1. Smash a pumpkin.
Get this out of the way first because it’s messy. Buy a pumpkin about the size of a keg of beer. Bring it home. Go to your back patio. Throw it down hard. Watch it smash. Enjoy the thrill. Feel your strength. Study the seeds and slimy guts. Wonder if each of those seeds would have created another pumpkin had you not smashed it.
Spend five minutes pondering the fact that you smashed a pumpkin, something you’ve always wanted to do but were either too repressed, too worried about your reputation, or both.
While smoking a cigar, march to your garage and get a shovel. Walk back to the patio. Drive your shovel beneath the pumpkin remains. Go to your garden. Dump the carnage in the garden. Grab your outdoor hose. For one minute, water the pumpkin remains and the rest of garden.
Stop. Go inside. Make yourself a ham and cheese sandwich. Go to Netflix. Buy the movie Halloween. Watch it. Get terrified.
2. Listen to the Smashing Pumpkins.
Go to your library. Enter the music CD collection. Search for the bands beginning with the letter "S." Find the Smashing Pumpkins CD. Borrow it. Get in your car. Insert the CD. Listen. Figure out if the word "pumpkins" exists in their songs. You might be surprised. It may not be. You know how bands are; they may have named themselves the Smashing Pumpkins to be quirky but have no interest in, or songs about, pumpkins.
Stop your car in an alley. Study the CD cover. Look for a pumpkin. If you see one, study the pumpkin’s size and curves. Some pumpkins have alluring, smooth curves. If the one on the CD does, feel allured. Listen to the last song on the CD. The word pumpkin may be on that one. The band may have buried the pumpkin lyric on one of their less popular songs. Maybe the band regrets their name. It’s happened before.
Stop thinking about this. Back out of the alley. Drive home. Leave the CD in the car. Save it for tomorrow.
3. Borrow adult pumpkin books for seven friends.
One day after getting the CD, return it to the library. Ask the front desk to search for all books about Halloween. A few will turn up. But narrow your search. You won’t want the young adult pumpkin books, you want the adult pumpkin books. The library will have about seven adult books about pumpkins. Check out all seven.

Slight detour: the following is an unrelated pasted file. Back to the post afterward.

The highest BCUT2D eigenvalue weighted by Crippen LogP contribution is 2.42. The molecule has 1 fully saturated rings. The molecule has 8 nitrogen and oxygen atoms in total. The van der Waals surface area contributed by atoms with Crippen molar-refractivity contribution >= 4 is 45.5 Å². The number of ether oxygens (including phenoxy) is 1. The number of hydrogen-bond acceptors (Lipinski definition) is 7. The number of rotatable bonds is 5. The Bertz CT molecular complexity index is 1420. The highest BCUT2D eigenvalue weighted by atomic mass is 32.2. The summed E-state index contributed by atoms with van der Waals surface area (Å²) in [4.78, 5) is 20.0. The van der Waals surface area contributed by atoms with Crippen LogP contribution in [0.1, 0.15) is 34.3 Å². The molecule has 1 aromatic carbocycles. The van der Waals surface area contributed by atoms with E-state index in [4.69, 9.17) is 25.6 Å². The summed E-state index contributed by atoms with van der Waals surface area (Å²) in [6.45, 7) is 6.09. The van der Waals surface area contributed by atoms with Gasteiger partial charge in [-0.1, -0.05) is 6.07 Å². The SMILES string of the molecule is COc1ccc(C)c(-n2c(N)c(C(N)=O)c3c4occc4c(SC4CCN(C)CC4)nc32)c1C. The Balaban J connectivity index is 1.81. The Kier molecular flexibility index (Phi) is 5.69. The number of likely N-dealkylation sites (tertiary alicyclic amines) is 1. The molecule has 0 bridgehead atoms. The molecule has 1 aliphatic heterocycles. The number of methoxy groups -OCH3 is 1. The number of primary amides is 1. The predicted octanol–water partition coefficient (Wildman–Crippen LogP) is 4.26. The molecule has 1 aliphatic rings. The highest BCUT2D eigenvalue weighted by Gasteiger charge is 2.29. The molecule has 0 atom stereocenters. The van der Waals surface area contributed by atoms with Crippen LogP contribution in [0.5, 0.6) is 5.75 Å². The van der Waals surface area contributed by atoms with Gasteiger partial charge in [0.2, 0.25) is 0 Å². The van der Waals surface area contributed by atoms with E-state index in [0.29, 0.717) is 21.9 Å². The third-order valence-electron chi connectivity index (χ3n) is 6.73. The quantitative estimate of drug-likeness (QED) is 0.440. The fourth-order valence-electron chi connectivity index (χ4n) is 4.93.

Drive home. Email seven of your friends. Tell them that for Halloween this year, each of them is responsible for reading one Halloween book. Tell them they can avoid the hassle of going to the library to get one. You have their book. Assure them you will drive their book to their house that night. Everyone is responsible for reading their book by Halloween.
Give them the heads up that on Halloween night, while the kids are trick or treating, all of you will gather at your house in the TV room to talk about the books. For those who want to come over but not read the book or discuss the other books, they will watch TV.
Get in your car. Deliver the books. Your friend Sam is a history buff. Give him the book titled "The History of Pumpkins." Tell him he needs to read it. But he will not be held accountable for sharing anything about it at the book meeting because no one is interested in pumpkin history.
Assign "How to Carve a Pumpkin" to the guy you think is least likely to read the book. Learning the nuances of carving a pumpkin is relatable but too mundane a topic compared with the other books you will assign, which will be Why Everyone Joneses to Smash Pumpkins and Pumpkin Guts: The Inside Story.
4. Go to a haystack maze.
Go to your local farmer’s market. Walk to the haystack maze near the pumpkin patch. Meander through the maze. Stop in the middle. Get confused about which way to get out. Close your eyes. Tap your stomach three times. Twirl around three times. While disoriented, try to get out.
Think about who created the maze. Wonder why they got into the maze business, whether there’s big money in it.
Find your way out within a half hour. If unsuccessful, call someone you know on your cell who may be able to help get you out. If they don’t answer, leave a voicemail. They will pick that up within a year.
Sit. Feel the haze in the maze.
5. Eat premium candy every day.
Eat twenty pieces of candy every day during Halloween season. Shelve the candy corn. Eat the T-bone steak of Halloween candy: Snickers bars. Don’t settle. Take a stand this Halloween. You already smashed a pumpkin. No one can stop you.